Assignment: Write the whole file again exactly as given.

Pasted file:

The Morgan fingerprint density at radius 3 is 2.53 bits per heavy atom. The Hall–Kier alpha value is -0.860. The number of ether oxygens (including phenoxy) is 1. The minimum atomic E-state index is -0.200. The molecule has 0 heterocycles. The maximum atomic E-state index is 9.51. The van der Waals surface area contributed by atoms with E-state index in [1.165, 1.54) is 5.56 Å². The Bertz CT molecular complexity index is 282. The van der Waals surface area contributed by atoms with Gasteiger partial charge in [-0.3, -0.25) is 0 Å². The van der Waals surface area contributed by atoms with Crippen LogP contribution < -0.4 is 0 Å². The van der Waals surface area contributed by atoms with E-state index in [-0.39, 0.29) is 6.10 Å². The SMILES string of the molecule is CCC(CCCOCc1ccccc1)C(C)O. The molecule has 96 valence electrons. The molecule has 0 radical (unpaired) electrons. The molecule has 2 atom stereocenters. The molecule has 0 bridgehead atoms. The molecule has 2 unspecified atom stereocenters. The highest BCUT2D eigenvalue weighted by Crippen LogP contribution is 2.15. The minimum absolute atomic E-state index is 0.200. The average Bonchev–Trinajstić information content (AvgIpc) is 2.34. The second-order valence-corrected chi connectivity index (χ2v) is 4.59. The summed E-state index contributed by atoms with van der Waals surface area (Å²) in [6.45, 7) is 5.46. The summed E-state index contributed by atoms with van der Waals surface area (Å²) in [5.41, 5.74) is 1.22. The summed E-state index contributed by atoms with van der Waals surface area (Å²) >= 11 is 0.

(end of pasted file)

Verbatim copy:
The Morgan fingerprint density at radius 3 is 2.53 bits per heavy atom. The Hall–Kier alpha value is -0.860. The number of ether oxygens (including phenoxy) is 1. The minimum atomic E-state index is -0.200. The molecule has 0 heterocycles. The maximum atomic E-state index is 9.51. The van der Waals surface area contributed by atoms with E-state index in [1.165, 1.54) is 5.56 Å². The Bertz CT molecular complexity index is 282. The van der Waals surface area contributed by atoms with Gasteiger partial charge in [-0.3, -0.25) is 0 Å². The van der Waals surface area contributed by atoms with Crippen LogP contribution < -0.4 is 0 Å². The van der Waals surface area contributed by atoms with E-state index in [-0.39, 0.29) is 6.10 Å². The SMILES string of the molecule is CCC(CCCOCc1ccccc1)C(C)O. The molecule has 96 valence electrons. The molecule has 0 radical (unpaired) electrons. The molecule has 2 atom stereocenters. The molecule has 0 bridgehead atoms. The molecule has 2 unspecified atom stereocenters. The highest BCUT2D eigenvalue weighted by Crippen LogP contribution is 2.15. The minimum absolute atomic E-state index is 0.200. The average Bonchev–Trinajstić information content (AvgIpc) is 2.34. The second-order valence-corrected chi connectivity index (χ2v) is 4.59. The summed E-state index contributed by atoms with van der Waals surface area (Å²) in [6.45, 7) is 5.46. The summed E-state index contributed by atoms with van der Waals surface area (Å²) in [5.41, 5.74) is 1.22. The summed E-state index contributed by atoms with van der Waals surface area (Å²) >= 11 is 0.